have been writing poetry off and on for the past twenty-five years.
It's been a slow process, probably more off than on, but I have learned
much. Great thanks to Patrick Lane and Patrick Friesen for their inspired
sharing of the craft, and their encouragement. Also to the keen ears
of the Stark Raven Poets. Writing poetry is now on, with the support
of my husband David and our three children— Benjamin, Quinn
and Ailsa Rose. Home for now is Steveston, a fishing village defying
the big city, where the south arm of the Fraser meets the ocean, and
the dyke where I walk skirts the edge of something still a little
© Susan Jonsson
else sing the house finch rose-throated
warbling under the eaves, how else
stroke his narrow breast. Crow's wings rustle,
black silk over her shoulder, exquisite.
She shudders under the touch.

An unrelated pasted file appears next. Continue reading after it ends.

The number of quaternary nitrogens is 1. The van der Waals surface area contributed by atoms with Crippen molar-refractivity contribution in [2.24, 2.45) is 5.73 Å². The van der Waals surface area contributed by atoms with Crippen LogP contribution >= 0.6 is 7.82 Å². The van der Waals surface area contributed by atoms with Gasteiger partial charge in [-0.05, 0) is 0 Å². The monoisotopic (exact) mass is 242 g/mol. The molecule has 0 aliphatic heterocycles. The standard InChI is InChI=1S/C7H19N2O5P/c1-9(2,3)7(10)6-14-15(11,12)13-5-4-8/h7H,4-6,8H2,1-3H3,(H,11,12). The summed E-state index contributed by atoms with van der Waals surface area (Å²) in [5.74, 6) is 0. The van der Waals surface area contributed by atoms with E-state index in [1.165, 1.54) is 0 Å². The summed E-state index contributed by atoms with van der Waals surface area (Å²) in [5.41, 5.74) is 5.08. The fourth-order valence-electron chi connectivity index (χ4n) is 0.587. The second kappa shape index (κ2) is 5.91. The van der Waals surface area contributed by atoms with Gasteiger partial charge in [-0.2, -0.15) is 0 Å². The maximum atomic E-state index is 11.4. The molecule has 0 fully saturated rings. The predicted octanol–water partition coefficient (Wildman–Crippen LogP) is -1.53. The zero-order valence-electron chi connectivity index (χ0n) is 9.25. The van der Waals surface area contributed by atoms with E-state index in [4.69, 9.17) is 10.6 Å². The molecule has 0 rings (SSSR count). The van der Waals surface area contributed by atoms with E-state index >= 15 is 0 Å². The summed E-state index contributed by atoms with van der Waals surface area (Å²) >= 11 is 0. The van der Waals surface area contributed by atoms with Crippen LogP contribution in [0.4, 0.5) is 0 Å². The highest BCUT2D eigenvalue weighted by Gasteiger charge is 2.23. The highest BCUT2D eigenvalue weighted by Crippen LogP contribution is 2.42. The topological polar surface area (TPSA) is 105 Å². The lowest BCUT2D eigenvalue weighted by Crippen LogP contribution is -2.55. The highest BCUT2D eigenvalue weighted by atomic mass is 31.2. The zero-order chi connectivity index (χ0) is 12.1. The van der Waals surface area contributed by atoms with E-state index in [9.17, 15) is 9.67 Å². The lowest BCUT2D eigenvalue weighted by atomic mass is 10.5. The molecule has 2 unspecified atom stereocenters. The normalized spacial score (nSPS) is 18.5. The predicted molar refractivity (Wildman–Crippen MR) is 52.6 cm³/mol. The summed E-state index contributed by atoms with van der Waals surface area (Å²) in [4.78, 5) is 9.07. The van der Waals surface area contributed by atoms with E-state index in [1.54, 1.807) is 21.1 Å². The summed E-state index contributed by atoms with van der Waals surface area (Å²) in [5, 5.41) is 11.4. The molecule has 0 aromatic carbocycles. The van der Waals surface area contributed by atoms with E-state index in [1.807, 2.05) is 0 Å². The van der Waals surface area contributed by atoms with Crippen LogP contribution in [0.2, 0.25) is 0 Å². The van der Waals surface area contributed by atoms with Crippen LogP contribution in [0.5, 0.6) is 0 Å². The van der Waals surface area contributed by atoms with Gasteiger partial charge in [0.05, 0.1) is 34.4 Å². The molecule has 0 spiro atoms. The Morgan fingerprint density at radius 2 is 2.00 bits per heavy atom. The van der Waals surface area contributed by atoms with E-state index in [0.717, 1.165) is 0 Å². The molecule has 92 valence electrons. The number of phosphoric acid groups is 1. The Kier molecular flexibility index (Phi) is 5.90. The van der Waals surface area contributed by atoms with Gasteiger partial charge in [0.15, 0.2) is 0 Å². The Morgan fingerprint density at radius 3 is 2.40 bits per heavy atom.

She is in love with the earth, certainly,
rises to its slow-bellied turning, its sure
breath on her cheek as she sleeps, her tongue
entwined with other tongues, snow geese
gathering on Sturgeon Banks, the white-crowned
sparrow in the wild roses by the river.
The river flowing down. And
there is the urging of a tide
to lift and carry her.
No wonder she is in love.
But what when the hot sun beats
on the dry hills or it's dark
and desire lopes down the valley
the moon on its flank and it becomes
more than pleasure. What then.
The earth smell of dirt and fire.
Procreation necessary as breath
but the words burn.
The weight of feathers does not
take the shape of the heart,
nor birdsong nor water, words
a reply but no answer.
Yet how else to say
the thrum of the hummingbird's
wings as he hovers, nectar on his thin tongue.